The implementation of facilities services outsourcing at the University of Pennsylvania

Jerel Philip Wohl, University of Pennsylvania

Abstract

Privatization or outsourcing refers to the decision to contract with an external organization to provide a traditional campus function or service. The privatization decision is one in which an institution decides between performing a service for the university community itself or relies on an outside organization to perform that task on behalf of the university. The decision to privatize is usually based on the institution's perception of how to increase the level and quality of customer service, economize on the service, or undertake a capital improvement as part of the agreement. The University of Pennsylvania began the process of looking at all facets of its administrative functions in 1995, weighing their privatizing possibilities. In 1997, Penn became the first Ivy League university to outsource its facilities management, to be followed by becoming the first Ivy League university to outsource its campus foodservice operations, while also contracting out its emergency communications systems (similar to “911” in many cities) and its bookstore operations. This study examined the first year of Penn's Facilities Services (TCHES) outsourcing, what led to its formation, and how the process evolved. It also investigated the change Penn made to its facilities management contract a year after its initiation. Outsourcing's effects on students, faculty, and staff were examined, as well as the impact of this arrangement on other outsourcing opportunities at the university. Changes to Penn's facilities and the processes within that service component were examined for quality changes, and how TCHES and Penn are measuring these quality changes.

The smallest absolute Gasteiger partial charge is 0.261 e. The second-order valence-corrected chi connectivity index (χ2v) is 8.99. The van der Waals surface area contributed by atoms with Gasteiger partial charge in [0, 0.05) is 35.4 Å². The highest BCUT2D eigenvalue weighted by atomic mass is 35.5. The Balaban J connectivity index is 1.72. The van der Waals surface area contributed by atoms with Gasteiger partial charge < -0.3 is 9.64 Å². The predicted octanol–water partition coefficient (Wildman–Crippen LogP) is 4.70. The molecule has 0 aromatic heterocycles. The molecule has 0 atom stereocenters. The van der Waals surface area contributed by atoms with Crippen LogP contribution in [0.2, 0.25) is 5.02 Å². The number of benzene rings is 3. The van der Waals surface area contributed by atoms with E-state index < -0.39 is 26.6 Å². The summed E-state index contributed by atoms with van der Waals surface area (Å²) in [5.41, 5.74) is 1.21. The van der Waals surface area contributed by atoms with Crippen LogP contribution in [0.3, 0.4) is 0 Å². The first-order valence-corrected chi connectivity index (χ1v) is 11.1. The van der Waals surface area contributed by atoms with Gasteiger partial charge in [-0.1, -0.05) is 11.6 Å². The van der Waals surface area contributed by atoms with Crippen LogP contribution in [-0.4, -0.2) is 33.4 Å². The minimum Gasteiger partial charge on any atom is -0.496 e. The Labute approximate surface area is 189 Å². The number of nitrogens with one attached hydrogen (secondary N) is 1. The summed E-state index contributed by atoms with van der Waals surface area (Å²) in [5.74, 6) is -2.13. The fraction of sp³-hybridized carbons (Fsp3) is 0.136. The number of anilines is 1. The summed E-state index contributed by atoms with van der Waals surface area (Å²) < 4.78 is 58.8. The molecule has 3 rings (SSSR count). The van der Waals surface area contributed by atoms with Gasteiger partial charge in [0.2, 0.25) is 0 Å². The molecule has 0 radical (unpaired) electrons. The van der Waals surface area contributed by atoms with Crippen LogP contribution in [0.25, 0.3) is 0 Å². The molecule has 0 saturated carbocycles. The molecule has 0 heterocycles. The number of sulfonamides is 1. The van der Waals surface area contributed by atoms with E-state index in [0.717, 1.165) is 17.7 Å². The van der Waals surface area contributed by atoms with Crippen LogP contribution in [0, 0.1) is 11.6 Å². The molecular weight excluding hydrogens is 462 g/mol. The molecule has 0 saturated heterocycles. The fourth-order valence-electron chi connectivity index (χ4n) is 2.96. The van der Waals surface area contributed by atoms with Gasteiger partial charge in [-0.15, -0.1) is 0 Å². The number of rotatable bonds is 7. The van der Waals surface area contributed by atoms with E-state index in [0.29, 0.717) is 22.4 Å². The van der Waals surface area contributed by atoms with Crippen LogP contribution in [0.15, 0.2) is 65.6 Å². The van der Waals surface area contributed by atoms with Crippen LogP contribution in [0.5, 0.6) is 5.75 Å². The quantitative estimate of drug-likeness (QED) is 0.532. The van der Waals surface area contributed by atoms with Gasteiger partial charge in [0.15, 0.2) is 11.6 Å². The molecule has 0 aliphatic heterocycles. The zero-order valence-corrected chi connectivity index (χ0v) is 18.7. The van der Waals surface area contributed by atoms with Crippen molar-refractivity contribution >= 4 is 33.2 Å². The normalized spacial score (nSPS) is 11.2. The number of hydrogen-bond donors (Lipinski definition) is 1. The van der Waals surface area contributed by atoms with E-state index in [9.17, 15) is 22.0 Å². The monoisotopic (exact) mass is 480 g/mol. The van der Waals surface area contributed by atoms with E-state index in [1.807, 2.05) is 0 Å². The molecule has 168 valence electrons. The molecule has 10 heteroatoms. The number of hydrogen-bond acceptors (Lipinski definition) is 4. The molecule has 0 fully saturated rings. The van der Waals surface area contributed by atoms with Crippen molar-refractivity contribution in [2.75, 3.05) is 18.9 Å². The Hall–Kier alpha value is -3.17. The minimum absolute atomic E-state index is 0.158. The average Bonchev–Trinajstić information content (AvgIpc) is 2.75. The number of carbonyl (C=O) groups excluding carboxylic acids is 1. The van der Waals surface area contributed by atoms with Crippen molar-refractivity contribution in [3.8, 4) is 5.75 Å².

Subject Area

Higher education|School administration

Recommended Citation

Wohl, Jerel Philip, "The implementation of facilities services outsourcing at the University of Pennsylvania" (2001). Dissertations available from ProQuest. AAI3008900.
https://repository.upenn.edu/dissertations/AAI3008900

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